Madam Speaker, I would like to thank the member for Etobicoke North for sharing her time with me and for her thoughtful words on Arctic sovereignty and the environment.
There is an old saying that the road to hell is paved with the best intentions. In looking at Bill C-3, an act to amend the Arctic waters pollution prevention act, that is what comes first to my mind.
This proposed legislation is relatively simple in terms of its purpose. Bill C-3 amends the definition of “arctic waters” in the act to extend the boundary north of the 60th parallel of north latitude from 100 to 200 nautical miles offshore. This is most definitely a direction in which we must head.
The age of the north as an intense area of international interest is upon us. We are in a new reality. Steadily melting Arctic ice is not just exposing vast unexplored fishing stocks and mineral wealth; it has also made the Northwest Passage navigable in the summer. In September 2008 the MV Camilla Desgagnés as part of Nunavut Sealink and Supply Inc., NSSI, transported cargo from Montreal to the hamlets of Cambridge Bay. A member of the crew is reported to have claimed that there was no ice whatsoever.
An open Northwest Passage would cut 5,000 nautical miles from shipping routes between Europe and Asia.
Just about everyone agrees that the many islands that populate the Arctic to the north of Canada's mainland belong to Canada, but what about the water between them? Who, if anyone, has jurisdiction over the waters separating Somerset Island from Devon island, or Melville Island from Banks Island?
As stated by Donald McRae in a paper published by the Canadian Arctic Resources Committee, “It must be demonstrated that the waters are the internal waters of Canada and that the waters of the Northwest Passage do not constitute an international strait”. Yet the Russians have planted their flag on the ocean bed at the North Pole 4,200 metres below sea level. Since 1994 the Russians have also staffed a research base, called Ice Station Borneo, only 60 kilometres from the Pole. Over the years Denmark has sent ice reinforced frigates and laid many claims to ownership over Hans Island. Just days before U.S. President George Bush left office, his administration asserted U.S. military sea power in a rebuttal to Canada's claims. The U.S. maintained the Northwest Passage is a strait used for international navigation.
Updating the act with new language to update our country's claims to the area is a natural progression of our sovereignty claims. It is something we on this side of the House support. However, at the end of the day there are too many questions that have yet to be resolved when it comes to enforcement and tangible actions associated with such an update.
Canada's call to action must include northern penetration by land, sea and air. We need to be prepared to defend our rights to our land in the world courts by building a strong case to what is rightfully ours. According to the United Nations Law of the Sea, we have until 2013 to stake our claim.
By sea, Canada needs super icebreakers that can make it to the outer reaches of our territory. We also need more medium-sized icebreakers for the Canadian Coast Guard that could be stationed as far north as possible. How many ships will be needed to get the job done by 2013? Do we build, lease or borrow the ships required? Do we have the people to fill the required positions? These questions have not been properly answered by the Prime Minister.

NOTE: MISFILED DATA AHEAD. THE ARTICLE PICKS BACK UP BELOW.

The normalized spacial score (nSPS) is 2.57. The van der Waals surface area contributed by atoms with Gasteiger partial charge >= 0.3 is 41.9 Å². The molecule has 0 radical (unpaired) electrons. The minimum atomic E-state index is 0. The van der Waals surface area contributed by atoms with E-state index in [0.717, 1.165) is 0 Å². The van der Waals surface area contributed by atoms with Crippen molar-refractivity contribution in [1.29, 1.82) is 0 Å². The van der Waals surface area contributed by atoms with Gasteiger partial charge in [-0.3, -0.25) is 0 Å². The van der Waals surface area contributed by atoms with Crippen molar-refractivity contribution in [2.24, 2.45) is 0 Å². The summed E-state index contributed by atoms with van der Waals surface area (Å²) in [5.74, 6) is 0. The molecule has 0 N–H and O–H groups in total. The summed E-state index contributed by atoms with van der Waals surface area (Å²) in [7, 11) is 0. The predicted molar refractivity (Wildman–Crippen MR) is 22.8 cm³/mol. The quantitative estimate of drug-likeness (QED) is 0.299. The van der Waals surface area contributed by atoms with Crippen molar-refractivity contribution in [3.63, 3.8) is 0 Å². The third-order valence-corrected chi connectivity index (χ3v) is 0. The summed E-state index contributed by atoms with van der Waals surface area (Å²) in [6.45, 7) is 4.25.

By land, Canada must look at establishing permanent settlements in the north that would offer air access infrastructure and safe harbours for the vessels that would venture north to do seismic testing and mapping and yet, there is no plan on how and when this will occur.
By air, Canada needs to monitor movements of others in the dispute and to track changes in the ice. We need a fleet of planes that can offer supply, research, and search and rescue capabilities.
Should Canada not be able to have a military plane in the air within six hours of any potential need, do we have additional airports planned for the north so we can properly reach all of our territory?
Once again, the government has deflected these kinds of questions by offering no specifics.
This bill will extend Canada's sovereignty over additional waters that would represent an area the size of Saskatchewan. This is significant. If Canada wants to step forward and make claims in the international arena, then dedicated resources are needed, a diverse and balanced plan must be drawn up and executed and, most important, we need to stop talking without any sort of bite behind our bark. The eyes of the world are not only on the north but also on the actions, or inactions, of the government.
Right now, Canada with regard to northern sovereignty and our ability to protect what we consider ours, is being laughed at, as is our environmental stewardship.
On a final note, recently I had a chance to speak to the CEO of the Churchill Port Authority, a man who was once an esteemed parliamentarian in his own right, Mr. Lloyd Axworthy. He spoke of the great promise of the north and how fragile the ecosystem is there.
We have a short window of time to do this right. This legislation, in its current form, is not there yet.
To conclude, I and my colleagues support the simplicity and necessity behind this bill. However, we are also looking for more than rhetoric and political posturing in working toward building strength and stability in protecting Canada's north. I hope the Prime Minister and the government will realize the intentions. I would love to support this bill, and once it goes to committee, we will see how we can deal with this. This is about our country's future.